Recycling Faith

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When I was in elementary school, our district did a can drive to promote recycling and cash-in the deposits for funding. Classrooms competed to collect as many aluminum cans as possible. The principal promised an ice cream party for the winning homeroom. I begged my parents to buy soda in bulk (“It’s the responsible thing to do!”). Instead, my father took us dumpster-diving.

We lived at the edge of suburbia in the midst of America’s housing boom; any square-foot of untouched land held potential for profit. At the end of each day, once construction crews were finished, we’d cruise the neighborhood looking for promising worksites. My sister and I scaled the metal walls of dumpsters glancing toward our father waiting by the car like we’d just been granted permission to rob an ice cream truck. Once in we would pick our way around the rubble, tossing any cans over and out where Dad collected them, like they were Easter eggs on a church lawn. Memory exaggerates, but I’m sure we collected several hundred cans with this routine.

A couple of weeks back, I went for a drink with a friend from grad school. We discussed his doctoral work, which was creating something of a faith crisis. “The old stories just don’t work for me anymore,” he told me. His tone was neither desperate nor dismissive; he wasn’t looking for answers or advice. Good thing, because the only response I could muster was swishing my glass while muttering “the drinks here have always been a bit too weak for me.”

It was in middle school that I began attending the weekly youth meetings at our church. We met on Tuesday nights for games and a Bible study. The youth pastor was young and cool (like, wore jeans-to-church cool); several college-aged leaders with frosted tips greeted us as we arrived. For two dollars, we could buy two slices of pizza and a soda.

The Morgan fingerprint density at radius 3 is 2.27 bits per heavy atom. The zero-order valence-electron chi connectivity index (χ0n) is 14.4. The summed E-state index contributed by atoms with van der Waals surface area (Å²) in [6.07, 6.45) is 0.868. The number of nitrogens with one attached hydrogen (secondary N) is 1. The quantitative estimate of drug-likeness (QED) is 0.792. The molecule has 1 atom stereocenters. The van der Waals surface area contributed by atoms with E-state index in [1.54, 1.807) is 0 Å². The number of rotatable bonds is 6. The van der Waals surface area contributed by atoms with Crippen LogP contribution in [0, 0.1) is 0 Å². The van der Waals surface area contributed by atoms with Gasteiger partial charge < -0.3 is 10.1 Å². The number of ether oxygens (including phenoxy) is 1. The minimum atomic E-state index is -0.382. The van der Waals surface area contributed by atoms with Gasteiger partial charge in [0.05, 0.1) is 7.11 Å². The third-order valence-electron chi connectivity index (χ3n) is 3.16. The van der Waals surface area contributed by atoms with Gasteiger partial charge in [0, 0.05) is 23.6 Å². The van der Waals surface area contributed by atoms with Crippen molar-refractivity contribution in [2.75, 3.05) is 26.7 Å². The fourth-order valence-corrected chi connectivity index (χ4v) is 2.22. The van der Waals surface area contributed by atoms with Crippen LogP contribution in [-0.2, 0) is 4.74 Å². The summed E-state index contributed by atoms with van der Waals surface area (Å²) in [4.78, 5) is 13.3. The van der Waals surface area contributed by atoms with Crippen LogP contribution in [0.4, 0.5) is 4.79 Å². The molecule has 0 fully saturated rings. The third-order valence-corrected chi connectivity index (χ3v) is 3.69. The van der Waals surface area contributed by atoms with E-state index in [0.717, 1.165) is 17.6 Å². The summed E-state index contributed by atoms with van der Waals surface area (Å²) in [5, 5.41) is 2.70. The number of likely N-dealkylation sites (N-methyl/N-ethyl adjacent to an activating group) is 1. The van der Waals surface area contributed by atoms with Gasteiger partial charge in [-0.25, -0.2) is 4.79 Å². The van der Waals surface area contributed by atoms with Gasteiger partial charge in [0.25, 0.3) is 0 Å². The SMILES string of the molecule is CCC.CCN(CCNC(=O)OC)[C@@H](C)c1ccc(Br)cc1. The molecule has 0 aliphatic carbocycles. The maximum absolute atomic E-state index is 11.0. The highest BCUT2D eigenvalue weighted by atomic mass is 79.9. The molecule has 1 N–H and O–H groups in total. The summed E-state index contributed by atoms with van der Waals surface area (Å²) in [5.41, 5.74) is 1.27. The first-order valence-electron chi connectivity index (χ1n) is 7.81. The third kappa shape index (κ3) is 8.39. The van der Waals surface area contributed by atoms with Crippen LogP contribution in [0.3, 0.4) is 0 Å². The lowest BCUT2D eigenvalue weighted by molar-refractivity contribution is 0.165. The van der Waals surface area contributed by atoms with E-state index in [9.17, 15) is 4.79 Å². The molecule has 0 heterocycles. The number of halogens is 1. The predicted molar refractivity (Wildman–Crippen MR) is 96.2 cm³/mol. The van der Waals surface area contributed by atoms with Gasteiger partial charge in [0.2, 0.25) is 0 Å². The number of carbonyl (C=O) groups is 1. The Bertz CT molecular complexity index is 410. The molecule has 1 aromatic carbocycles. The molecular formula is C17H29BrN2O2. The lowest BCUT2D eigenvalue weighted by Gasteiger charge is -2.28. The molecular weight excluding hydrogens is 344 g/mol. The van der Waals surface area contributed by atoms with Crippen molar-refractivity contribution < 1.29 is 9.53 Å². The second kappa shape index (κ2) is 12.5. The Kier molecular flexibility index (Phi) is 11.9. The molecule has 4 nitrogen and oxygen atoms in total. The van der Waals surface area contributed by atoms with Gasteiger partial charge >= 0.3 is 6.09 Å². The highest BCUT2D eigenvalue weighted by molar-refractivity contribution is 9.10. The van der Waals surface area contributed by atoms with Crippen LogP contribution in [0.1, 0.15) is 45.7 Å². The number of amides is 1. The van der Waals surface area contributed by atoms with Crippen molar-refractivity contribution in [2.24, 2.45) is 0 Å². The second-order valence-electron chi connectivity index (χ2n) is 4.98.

We talked about Jesus and the Biblical stories. Seven days of creation, belly of a whale, virgin birth, the apocalypse…we got a crash course in fundamentals of the evangelical tradition. More importantly, we learned how to express that tradition (“share the good news”) to others. It was the latter that gave our education a sense of urgency. Faith had to be erected quickly like the new homes of the housing boom, structures built to meet the material demand of the masses which call for answers and concise paradigms. But, like a bursting bubble, not much is needed to reveal the weakness in the frames.

My childhood and the housing boom ended at roughly the same time. Dumpsters and muddy plots of land were replaced by overgrown gaps in the sidewalk. As puberty struck, I grew peach fuzz and skepticism. By the time I graduated college, enough of my long-held assumptions had been scrutinized that I felt like I was coughing in a cloud of smoke but still asking “is something burning?”

All this makes me think of a metal mug my father had in his office which he used for stashing all his loose change. Every six months or so he enlisted us kids to count up the coins into paper rolls— 100 pennies, 40 nickels, 50 dimes, etc. Completed rolls were left on his desk to be deposited in the bank. He called it our college fund. I never saw the deposit slips, but I’d call that “dark humor.” That said, it’s only recently occurred to me that the school district and my father seemed to employ a similar strategy for funding my education: save what you can, it just might add up.

I like to say that my childhood faith has evolved into deconstructed pieces. Practicing this faith is a kind of dumpster diving. Instead of checking boxes next to “I believe” I seek the pieces of my Christian heritage that can be recycled. Some days it’s difficult not to feel as though my tradition takes sincerity and cashes it in for platitudes. The 2016 election, for instance, was like someone gathered all those recyclable cans I’d been collecting and tossed them into the ocean, right above some seals. Baby seals. Just because they could.